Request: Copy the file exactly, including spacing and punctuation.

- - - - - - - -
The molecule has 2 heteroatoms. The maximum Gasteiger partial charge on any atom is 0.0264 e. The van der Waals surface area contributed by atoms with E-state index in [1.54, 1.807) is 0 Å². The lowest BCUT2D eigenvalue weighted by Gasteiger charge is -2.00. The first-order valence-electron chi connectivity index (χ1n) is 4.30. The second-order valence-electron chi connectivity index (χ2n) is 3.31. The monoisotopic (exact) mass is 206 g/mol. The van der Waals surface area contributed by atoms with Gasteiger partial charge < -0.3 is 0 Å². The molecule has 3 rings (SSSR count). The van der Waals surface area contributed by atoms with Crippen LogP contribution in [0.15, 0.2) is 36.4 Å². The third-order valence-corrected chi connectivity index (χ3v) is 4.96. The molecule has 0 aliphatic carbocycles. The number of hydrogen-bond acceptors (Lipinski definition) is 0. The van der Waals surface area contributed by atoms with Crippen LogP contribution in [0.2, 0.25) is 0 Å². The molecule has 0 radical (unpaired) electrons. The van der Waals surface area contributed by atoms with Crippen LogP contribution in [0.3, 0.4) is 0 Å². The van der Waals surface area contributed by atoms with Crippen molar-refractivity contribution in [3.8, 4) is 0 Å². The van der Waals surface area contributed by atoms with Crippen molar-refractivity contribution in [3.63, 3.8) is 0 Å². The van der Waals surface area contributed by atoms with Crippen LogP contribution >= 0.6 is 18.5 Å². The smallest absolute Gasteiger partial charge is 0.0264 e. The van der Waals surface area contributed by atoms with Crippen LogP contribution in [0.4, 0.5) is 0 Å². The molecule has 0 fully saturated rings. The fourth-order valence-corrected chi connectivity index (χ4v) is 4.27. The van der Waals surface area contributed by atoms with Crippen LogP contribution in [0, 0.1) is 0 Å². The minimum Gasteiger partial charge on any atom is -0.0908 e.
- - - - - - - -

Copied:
The molecule has 2 heteroatoms. The maximum Gasteiger partial charge on any atom is 0.0264 e. The van der Waals surface area contributed by atoms with E-state index in [1.54, 1.807) is 0 Å². The lowest BCUT2D eigenvalue weighted by Gasteiger charge is -2.00. The first-order valence-electron chi connectivity index (χ1n) is 4.30. The second-order valence-electron chi connectivity index (χ2n) is 3.31. The monoisotopic (exact) mass is 206 g/mol. The van der Waals surface area contributed by atoms with Gasteiger partial charge < -0.3 is 0 Å². The molecule has 3 rings (SSSR count). The van der Waals surface area contributed by atoms with Crippen LogP contribution in [0.15, 0.2) is 36.4 Å². The third-order valence-corrected chi connectivity index (χ3v) is 4.96. The molecule has 0 aliphatic carbocycles. The number of hydrogen-bond acceptors (Lipinski definition) is 0. The van der Waals surface area contributed by atoms with Crippen LogP contribution in [0.2, 0.25) is 0 Å². The molecule has 0 radical (unpaired) electrons. The van der Waals surface area contributed by atoms with Crippen LogP contribution in [0.3, 0.4) is 0 Å². The van der Waals surface area contributed by atoms with Crippen molar-refractivity contribution in [3.8, 4) is 0 Å². The van der Waals surface area contributed by atoms with Crippen molar-refractivity contribution in [3.63, 3.8) is 0 Å². The van der Waals surface area contributed by atoms with Crippen LogP contribution >= 0.6 is 18.5 Å². The smallest absolute Gasteiger partial charge is 0.0264 e. The van der Waals surface area contributed by atoms with Crippen LogP contribution in [0.4, 0.5) is 0 Å². The molecule has 0 fully saturated rings. The fourth-order valence-corrected chi connectivity index (χ4v) is 4.27. The van der Waals surface area contributed by atoms with Crippen LogP contribution in [0, 0.1) is 0 Å². The minimum Gasteiger partial charge on any atom is -0.0908 e.